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City Pulse remembers Dylan Soper Tarr

Former arts and entertainment writer drowned earlier this month


In the end, the Rev. Peter Yoshonis said Dylan Tarr’s death could only be summed up as “an unexplainable tragedy.”

“Don’t try to fill in the gaps,” said Yoshonis, pastor of All Shores Wesleyan Church in Spring Lake. “This was a young man with a great life and a great future.”

Tarr, 25, who wrote for City Pulse, died this month, his body found drowned in the Grand River near Lake Michigan in Grand Haven after a three-day search. 

His parents were at a similar loss for explanation. Grand Haven Police reported no signs of trauma or foul play, and his parents, John Tarr and Nan Soper, praised first responders and detectives, first for “pulling out all the stops” to search for their son, and then for what they felt was a thorough, but fruitless search for answers.

“He definitely did not have any mental health issues,” said Tarr. “He was in a bit of a funk, but he took it by the wings.”

Tarr said the detective had searched his son’s laptop and interviewed his friends multiple times, and they were consistent, with none of the usual red flags appearing. He wasn’t picked up by any cameras on his walk to the river, and there are no signs of where he entered the water. He’d had a few drinks but nothing excessive.

The Grand Haven Police would not answer any questions from City Pulse.

Tarr had been out with his dad and some friends on July 11, a Thursday, at the local brewpub, Odd Side Ales, in Grand Haven before continuing with a small party of friends at a house down the street, across from the public safety station.

He left his friends at about 12:30 a.m. Friday, carefully walking down a set of stairs to the sidewalk. He said he wanted to get up in the morning and would just walk the half mile to his parents’ house. He was never seen alive again.

“He went the wrong way,” said his father. When he hadn’t shown up by midday Friday, his parents notified the authorities, which called in other jurisdictions to help and put out alerts to the citizenry for help. 

On Sunday, the Ottawa County marine patrol came upon his body in the swollen waters of the Grand, east of the U.S. 31 bridge, meaning he likely crossed the busy highway that splits the town rather than stroll through the easy quiet streets on the route home.

Dylan Soper Tarr was a 2012 graduate of Grand Haven High School and a 2017 alumnus of Michigan State University, where he majored in English literature and writing. He wrote for City Pulse as a wisecracking music writer, first as an intern and later as a freelance contributor. He plucked choice quotes to illustrate Lansing’s underwhelming live music scene: “Mac’s Bar is the cockroach that will never die.”

But he compared Lansing’s GTG Records, housed in a City Pulse “Eyesore of the Week,” favorably to the dumpy origins of SubPop Records and famed music producer Rick Rubin.

He was in the running to be the arts and entertainment editor at one point, but ultimately he decided to go on with the new direction in his life as he settled into Grand Rapids and set his eyes on the Pacific Northwest.

Tarr, who lived in Grand Rapids, had been accepted to a master’s program at the University of Washington in Seattle, where he planned to study library science. He loved his work at a branch of the Grand Rapids Public Library, but he felt frustrated and stuck, unable to get a promotion without something beyond his English degree from MSU.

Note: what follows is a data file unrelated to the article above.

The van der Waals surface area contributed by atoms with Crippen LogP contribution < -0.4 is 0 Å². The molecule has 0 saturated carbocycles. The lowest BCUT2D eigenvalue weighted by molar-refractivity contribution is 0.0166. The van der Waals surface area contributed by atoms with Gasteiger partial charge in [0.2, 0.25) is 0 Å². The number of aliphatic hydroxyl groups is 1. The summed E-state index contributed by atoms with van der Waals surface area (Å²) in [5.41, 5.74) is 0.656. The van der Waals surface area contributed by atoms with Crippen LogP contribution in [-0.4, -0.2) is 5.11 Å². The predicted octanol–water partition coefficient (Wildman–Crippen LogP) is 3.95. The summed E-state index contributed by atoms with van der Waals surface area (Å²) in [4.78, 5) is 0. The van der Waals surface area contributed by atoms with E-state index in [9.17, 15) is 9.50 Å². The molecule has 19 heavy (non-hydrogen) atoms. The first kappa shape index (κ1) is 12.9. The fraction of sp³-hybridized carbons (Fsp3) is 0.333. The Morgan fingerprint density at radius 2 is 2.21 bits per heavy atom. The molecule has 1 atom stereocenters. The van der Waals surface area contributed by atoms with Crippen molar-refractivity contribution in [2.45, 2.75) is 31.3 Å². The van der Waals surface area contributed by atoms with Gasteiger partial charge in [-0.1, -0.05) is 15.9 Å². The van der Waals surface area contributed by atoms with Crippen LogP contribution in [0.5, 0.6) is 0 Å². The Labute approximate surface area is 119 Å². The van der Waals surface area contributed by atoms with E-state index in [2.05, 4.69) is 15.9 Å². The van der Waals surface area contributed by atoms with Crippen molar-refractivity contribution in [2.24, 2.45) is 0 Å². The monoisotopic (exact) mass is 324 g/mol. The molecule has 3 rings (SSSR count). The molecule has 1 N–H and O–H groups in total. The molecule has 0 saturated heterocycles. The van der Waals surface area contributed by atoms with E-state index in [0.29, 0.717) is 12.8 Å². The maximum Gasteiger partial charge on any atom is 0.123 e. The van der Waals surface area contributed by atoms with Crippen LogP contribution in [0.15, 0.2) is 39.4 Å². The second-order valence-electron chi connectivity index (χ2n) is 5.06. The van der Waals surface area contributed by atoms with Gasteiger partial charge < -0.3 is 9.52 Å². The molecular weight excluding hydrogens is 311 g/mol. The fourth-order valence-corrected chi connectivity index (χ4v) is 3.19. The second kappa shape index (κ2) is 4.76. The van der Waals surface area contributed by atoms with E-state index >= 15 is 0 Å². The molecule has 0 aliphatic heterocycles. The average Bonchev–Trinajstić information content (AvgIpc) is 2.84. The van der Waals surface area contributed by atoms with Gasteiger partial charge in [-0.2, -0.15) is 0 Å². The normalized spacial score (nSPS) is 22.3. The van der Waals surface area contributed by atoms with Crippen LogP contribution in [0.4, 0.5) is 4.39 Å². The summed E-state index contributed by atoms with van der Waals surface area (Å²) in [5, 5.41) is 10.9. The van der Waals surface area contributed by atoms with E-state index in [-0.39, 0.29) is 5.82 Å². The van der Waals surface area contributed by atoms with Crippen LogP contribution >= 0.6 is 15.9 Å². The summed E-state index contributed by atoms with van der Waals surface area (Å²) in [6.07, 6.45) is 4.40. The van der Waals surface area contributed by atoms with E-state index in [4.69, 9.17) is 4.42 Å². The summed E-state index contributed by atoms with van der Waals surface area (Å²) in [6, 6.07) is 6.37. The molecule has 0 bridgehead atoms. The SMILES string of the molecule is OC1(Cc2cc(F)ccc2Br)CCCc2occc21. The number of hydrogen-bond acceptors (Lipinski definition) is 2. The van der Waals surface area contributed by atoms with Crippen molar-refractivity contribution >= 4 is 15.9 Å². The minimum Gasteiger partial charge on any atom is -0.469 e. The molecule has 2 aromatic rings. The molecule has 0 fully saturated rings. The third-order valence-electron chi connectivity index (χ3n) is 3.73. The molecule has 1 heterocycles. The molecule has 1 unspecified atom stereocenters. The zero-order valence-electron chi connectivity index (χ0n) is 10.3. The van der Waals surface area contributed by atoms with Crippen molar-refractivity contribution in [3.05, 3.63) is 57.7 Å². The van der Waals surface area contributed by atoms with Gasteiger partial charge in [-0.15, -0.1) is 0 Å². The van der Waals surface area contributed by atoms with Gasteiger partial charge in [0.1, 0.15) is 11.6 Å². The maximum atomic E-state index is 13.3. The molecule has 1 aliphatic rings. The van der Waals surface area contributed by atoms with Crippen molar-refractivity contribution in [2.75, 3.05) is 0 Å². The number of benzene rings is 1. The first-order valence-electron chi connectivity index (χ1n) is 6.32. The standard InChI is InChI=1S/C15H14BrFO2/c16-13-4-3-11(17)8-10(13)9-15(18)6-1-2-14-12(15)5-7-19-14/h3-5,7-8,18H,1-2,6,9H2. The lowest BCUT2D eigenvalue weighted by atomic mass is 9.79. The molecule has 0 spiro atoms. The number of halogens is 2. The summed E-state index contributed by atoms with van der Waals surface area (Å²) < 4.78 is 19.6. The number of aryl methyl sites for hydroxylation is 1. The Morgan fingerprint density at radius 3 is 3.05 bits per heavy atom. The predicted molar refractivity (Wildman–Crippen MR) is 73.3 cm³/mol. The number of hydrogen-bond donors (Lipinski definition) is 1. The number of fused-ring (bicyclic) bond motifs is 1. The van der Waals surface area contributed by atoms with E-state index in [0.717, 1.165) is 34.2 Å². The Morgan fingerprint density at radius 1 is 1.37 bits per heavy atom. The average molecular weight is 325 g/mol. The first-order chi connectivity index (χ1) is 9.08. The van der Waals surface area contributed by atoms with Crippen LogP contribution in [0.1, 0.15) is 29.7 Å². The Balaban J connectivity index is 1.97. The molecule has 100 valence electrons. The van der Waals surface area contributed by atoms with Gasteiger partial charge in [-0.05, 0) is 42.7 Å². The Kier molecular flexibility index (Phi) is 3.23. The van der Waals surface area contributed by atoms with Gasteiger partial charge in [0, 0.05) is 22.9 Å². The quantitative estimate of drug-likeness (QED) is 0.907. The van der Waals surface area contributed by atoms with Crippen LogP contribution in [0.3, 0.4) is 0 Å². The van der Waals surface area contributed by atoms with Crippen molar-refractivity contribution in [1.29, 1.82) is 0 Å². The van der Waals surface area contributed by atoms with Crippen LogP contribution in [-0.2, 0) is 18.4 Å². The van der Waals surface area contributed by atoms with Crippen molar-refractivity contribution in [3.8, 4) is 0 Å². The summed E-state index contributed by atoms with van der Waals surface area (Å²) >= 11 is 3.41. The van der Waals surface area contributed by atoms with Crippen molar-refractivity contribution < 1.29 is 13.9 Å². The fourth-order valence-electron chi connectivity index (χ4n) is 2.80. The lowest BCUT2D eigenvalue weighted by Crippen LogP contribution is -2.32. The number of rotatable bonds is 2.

His dad wanted him to stay closer to home and pursue programs in Ann Arbor or Madison, but Tarr wouldn’t have it. He was going off to the seawater city in the shadow of Kurt Cobain, Mt. Rainier and the Olympic Peninsula, where he could also explore his love for alternative rock music and backpacking.

A high school friend, Peter Van Winkle, had moved to Seattle and not looked back. Tarr was gearing up to re-create a road trip they’d made to move him out there, across the northern tier of the U.S., stopping at national parks such as Theodore Roosevelt and Glacier on the way. Another friend, Jonah Yoshonis, son of the pastor, said the goal was to load up Tarr’s Honda Element — the “Red Toaster” — and “get Dylan the hell out of Michigan.”

Tarr was born on Dec. 18, 1993, in Kenosha, Wisconsin, but the family moved across the lake when he was 5. His father worked as an art teacher and cross-country coach in the Grand Haven Public Schools. He was an only child but fostered a large group of friends, whether skateboarding, playing in bands and developing his love for writing and literature at Michigan State.

Tarr served as best man for a high school pal, Schalk Van Niekerk, who said he was toasted as “the brother Dylan never had.” Van Niekerk played with Tarr in their first band, The Gimmes. Tarr later played in Convenient Trash while in East Lansing and later the west Michigan band “tim.” Tarr was usually at bass guitar but could also play rhythm guitar. 

He’d also parlay menial work like his deli job at the Better Health Market & Cafe in the Frandor Shopping Center into friend-making opportunities.

“It was one of the worst jobs ever. We both hated it,” said Mikey Halt, his coworker and later roommate. Halt recalled Tarr goofily holding up a Black Forest ham like a trophy as he proceeded to slice it for customers. “He had the ability to take a dull boring day and make some memories.”


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